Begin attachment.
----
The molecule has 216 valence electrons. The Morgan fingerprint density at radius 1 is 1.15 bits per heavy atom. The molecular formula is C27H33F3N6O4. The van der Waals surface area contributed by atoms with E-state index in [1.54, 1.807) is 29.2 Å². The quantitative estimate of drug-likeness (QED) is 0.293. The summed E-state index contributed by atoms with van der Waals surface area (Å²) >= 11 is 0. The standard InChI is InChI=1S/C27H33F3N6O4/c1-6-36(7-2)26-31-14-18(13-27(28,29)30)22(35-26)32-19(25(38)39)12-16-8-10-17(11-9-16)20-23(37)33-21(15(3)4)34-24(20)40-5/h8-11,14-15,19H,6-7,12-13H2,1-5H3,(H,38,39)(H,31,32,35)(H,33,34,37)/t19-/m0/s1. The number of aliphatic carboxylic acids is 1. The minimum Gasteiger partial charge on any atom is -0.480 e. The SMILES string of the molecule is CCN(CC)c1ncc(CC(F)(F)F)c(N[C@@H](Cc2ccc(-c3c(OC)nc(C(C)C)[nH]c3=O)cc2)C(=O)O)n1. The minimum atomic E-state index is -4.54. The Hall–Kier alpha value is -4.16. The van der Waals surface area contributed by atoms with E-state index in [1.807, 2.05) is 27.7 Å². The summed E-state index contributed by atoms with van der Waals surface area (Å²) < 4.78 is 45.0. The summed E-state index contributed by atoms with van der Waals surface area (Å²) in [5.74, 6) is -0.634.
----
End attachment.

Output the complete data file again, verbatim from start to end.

The molecule has 216 valence electrons. The Morgan fingerprint density at radius 1 is 1.15 bits per heavy atom. The molecular formula is C27H33F3N6O4. The van der Waals surface area contributed by atoms with E-state index in [1.54, 1.807) is 29.2 Å². The quantitative estimate of drug-likeness (QED) is 0.293. The summed E-state index contributed by atoms with van der Waals surface area (Å²) >= 11 is 0. The standard InChI is InChI=1S/C27H33F3N6O4/c1-6-36(7-2)26-31-14-18(13-27(28,29)30)22(35-26)32-19(25(38)39)12-16-8-10-17(11-9-16)20-23(37)33-21(15(3)4)34-24(20)40-5/h8-11,14-15,19H,6-7,12-13H2,1-5H3,(H,38,39)(H,31,32,35)(H,33,34,37)/t19-/m0/s1. The number of aliphatic carboxylic acids is 1. The minimum Gasteiger partial charge on any atom is -0.480 e. The SMILES string of the molecule is CCN(CC)c1ncc(CC(F)(F)F)c(N[C@@H](Cc2ccc(-c3c(OC)nc(C(C)C)[nH]c3=O)cc2)C(=O)O)n1. The minimum atomic E-state index is -4.54. The Hall–Kier alpha value is -4.16. The van der Waals surface area contributed by atoms with E-state index in [1.807, 2.05) is 27.7 Å². The summed E-state index contributed by atoms with van der Waals surface area (Å²) < 4.78 is 45.0. The summed E-state index contributed by atoms with van der Waals surface area (Å²) in [5.74, 6) is -0.634.